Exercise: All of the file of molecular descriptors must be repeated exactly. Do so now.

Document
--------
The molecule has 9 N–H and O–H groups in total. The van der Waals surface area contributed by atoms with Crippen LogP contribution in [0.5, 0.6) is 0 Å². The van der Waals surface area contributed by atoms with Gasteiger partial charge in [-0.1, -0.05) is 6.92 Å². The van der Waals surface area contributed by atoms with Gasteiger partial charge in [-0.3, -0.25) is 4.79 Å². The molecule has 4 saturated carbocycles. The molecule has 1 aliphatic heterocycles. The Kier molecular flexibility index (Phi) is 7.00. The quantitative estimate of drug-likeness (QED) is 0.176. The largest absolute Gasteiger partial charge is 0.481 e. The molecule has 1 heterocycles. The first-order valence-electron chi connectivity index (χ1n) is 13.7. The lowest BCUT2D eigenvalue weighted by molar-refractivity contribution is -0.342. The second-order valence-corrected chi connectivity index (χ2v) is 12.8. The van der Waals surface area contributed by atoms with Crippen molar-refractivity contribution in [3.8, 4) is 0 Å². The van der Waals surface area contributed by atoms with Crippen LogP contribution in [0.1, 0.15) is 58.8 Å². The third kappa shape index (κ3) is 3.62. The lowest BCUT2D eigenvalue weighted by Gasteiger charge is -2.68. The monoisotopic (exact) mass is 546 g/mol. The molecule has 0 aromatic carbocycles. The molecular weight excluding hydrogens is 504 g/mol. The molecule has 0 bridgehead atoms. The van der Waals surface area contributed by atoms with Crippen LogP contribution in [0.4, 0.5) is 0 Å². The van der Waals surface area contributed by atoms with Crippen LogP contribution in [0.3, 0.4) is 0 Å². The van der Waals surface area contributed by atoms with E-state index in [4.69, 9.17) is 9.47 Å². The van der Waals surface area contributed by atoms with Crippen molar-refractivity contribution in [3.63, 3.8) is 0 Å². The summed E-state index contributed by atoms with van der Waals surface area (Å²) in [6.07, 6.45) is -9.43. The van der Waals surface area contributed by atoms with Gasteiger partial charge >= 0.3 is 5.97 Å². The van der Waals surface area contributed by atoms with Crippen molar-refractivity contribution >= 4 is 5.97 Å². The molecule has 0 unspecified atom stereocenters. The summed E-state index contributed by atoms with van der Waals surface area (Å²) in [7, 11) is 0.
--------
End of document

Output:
The molecule has 9 N–H and O–H groups in total. The van der Waals surface area contributed by atoms with Crippen LogP contribution in [0.5, 0.6) is 0 Å². The van der Waals surface area contributed by atoms with Gasteiger partial charge in [-0.1, -0.05) is 6.92 Å². The van der Waals surface area contributed by atoms with Gasteiger partial charge in [-0.3, -0.25) is 4.79 Å². The molecule has 4 saturated carbocycles. The molecule has 1 aliphatic heterocycles. The Kier molecular flexibility index (Phi) is 7.00. The quantitative estimate of drug-likeness (QED) is 0.176. The largest absolute Gasteiger partial charge is 0.481 e. The molecule has 1 heterocycles. The first-order valence-electron chi connectivity index (χ1n) is 13.7. The lowest BCUT2D eigenvalue weighted by molar-refractivity contribution is -0.342. The second-order valence-corrected chi connectivity index (χ2v) is 12.8. The van der Waals surface area contributed by atoms with Crippen molar-refractivity contribution in [3.8, 4) is 0 Å². The van der Waals surface area contributed by atoms with Crippen LogP contribution in [0.1, 0.15) is 58.8 Å². The third kappa shape index (κ3) is 3.62. The lowest BCUT2D eigenvalue weighted by Gasteiger charge is -2.68. The monoisotopic (exact) mass is 546 g/mol. The molecule has 0 aromatic carbocycles. The molecular weight excluding hydrogens is 504 g/mol. The molecule has 0 bridgehead atoms. The van der Waals surface area contributed by atoms with Crippen LogP contribution in [0.4, 0.5) is 0 Å². The van der Waals surface area contributed by atoms with Crippen LogP contribution in [0.3, 0.4) is 0 Å². The van der Waals surface area contributed by atoms with E-state index in [4.69, 9.17) is 9.47 Å². The van der Waals surface area contributed by atoms with Crippen molar-refractivity contribution in [3.63, 3.8) is 0 Å². The summed E-state index contributed by atoms with van der Waals surface area (Å²) in [6.07, 6.45) is -9.43. The van der Waals surface area contributed by atoms with Gasteiger partial charge >= 0.3 is 5.97 Å². The van der Waals surface area contributed by atoms with Crippen molar-refractivity contribution >= 4 is 5.97 Å². The molecule has 0 unspecified atom stereocenters. The summed E-state index contributed by atoms with van der Waals surface area (Å²) in [7, 11) is 0.